Reading “priority” in its technical, nomenclatural sense opens many playful if Talmudic interpretations of Kinbote’s phrase: the supernatural Name of God can be treated as a human-given “name” of a purely natural object, subject to human-made rules. All five “names” quoted by Kinbote (Universal Mind, First Cause, Absolute, Nature, Name of God) were of course myriads of times spelled out (“published”) by theologians and philosophers. Of all these “names”, it was the “Name of God” that was “published” first—by Moses in Exodus 3 (or, if you prefer, by a so-called Jahwist ca. 900–850 BC).
The names in zoological nomenclature, to be legitimate (“available”), must be accompanied by descriptions (diagnoses), which are allowed to be rather succinct. The God of the Old Testament provides a combined name/description in Exodus 3:14, usually rendered as “I am that I am”, Ego sum qui sum (diagnosis) but also interpretable as YHWH (name). Interestingly, this “self-diagnosis” is mirrored by the diagnosis of humans (genus Homo) given in 1758 by Linnaeus who used the famous motto Nosce te ipsum (“Recognize yourself”).
All other “names” listed by Kinbote do not have formal nomenclatural priority (which is judged strictly by the date of publication). The name of Nature (physis) comes from Ancient Greece and does not precede the Hebrew Name of God by time of its first “publication”. Other three names can even be traced to their individual authors, all of whom came much later than Moses. Universal Mind is assignable to Anaxagoras; First Cause, to Aristotle; and The Absolute, to Hegel. Thus, all four other “names” listed by Kinbote are, as a zoologist would say, “junior synonyms” of “the great and terrible” Nomen Dei. The latter holds its Priority.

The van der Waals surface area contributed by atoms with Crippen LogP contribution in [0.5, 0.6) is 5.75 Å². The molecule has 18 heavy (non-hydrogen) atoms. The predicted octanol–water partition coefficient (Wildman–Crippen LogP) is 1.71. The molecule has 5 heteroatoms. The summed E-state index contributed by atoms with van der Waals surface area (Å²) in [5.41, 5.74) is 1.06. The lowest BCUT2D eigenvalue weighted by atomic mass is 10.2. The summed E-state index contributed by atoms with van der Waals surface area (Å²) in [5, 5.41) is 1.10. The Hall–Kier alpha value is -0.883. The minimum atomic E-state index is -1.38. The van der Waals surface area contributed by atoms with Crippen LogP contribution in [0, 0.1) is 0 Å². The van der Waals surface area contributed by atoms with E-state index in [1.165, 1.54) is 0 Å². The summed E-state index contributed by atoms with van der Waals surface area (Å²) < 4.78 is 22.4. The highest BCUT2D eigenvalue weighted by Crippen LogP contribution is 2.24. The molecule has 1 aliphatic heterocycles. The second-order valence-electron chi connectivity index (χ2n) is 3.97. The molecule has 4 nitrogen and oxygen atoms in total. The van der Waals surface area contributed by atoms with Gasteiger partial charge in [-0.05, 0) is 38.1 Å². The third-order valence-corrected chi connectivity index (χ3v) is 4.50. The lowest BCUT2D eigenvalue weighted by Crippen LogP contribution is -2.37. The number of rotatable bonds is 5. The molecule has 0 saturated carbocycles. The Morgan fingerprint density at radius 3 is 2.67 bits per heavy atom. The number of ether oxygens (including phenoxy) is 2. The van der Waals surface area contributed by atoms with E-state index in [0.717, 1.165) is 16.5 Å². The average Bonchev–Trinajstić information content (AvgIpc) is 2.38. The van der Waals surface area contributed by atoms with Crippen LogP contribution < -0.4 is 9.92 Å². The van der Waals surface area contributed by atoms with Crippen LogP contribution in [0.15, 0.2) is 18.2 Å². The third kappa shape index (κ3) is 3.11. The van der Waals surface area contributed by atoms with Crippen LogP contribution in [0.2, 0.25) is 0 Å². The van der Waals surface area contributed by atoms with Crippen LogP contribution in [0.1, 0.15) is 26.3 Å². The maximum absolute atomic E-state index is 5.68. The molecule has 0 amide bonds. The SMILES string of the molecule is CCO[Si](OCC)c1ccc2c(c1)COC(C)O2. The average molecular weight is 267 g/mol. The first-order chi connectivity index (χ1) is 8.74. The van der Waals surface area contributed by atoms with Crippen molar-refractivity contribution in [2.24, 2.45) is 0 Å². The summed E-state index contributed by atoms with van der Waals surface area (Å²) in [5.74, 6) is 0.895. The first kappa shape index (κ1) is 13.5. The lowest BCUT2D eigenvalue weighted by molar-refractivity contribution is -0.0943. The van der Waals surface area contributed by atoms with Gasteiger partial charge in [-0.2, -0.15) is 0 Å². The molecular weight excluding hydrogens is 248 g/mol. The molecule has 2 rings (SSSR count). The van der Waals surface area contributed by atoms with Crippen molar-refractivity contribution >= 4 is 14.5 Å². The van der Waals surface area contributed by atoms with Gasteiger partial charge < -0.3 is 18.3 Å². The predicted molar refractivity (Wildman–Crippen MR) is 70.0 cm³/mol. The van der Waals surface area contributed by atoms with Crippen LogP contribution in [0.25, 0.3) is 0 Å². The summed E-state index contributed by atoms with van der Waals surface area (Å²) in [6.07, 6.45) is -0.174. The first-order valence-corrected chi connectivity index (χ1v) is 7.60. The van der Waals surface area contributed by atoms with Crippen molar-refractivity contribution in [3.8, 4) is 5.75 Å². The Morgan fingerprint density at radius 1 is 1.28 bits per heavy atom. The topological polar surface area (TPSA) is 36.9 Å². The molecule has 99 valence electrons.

According to the Code, the junior synonyms are not “valid” but are “available”: if the senior synonym (in this case, Name of God) becomes by some reason “unavailable”, the next-in-line junior synonym (in this case, probably Nature) will take its place by priority. Why can a name become unavailable? Most commonly, this happens if it has not been properly published, e.g. not supplied with a necessary description at the moment of publication. Since the entire Torah can be argued to represent such a “description”, the Name of God surely seems to be a very secure “senior synonym”.
In the Russian translation by S. Ilyin and A. Glebovskaya (Blednoe plamia, 1997), unfortunately, the taxonomic reference to “priority” is lost. The words “the Name of God has priority” are translated as “pervenstvo prinadlezhit imeni Bozhiyu”. “Pervenstvo” in Russian, however, does not double as a term for zoological priority; this word is “prioritet”. The correct “prioritet” was used in Véra Nabokov’s 1983 translation (Blednyi ogon‘, Ardis, p. 216).

I thank Dr. Brian Boyd for his comments on this note.

The Nabokovian (Lawrence, Kansas), 2004, 53: 49-52.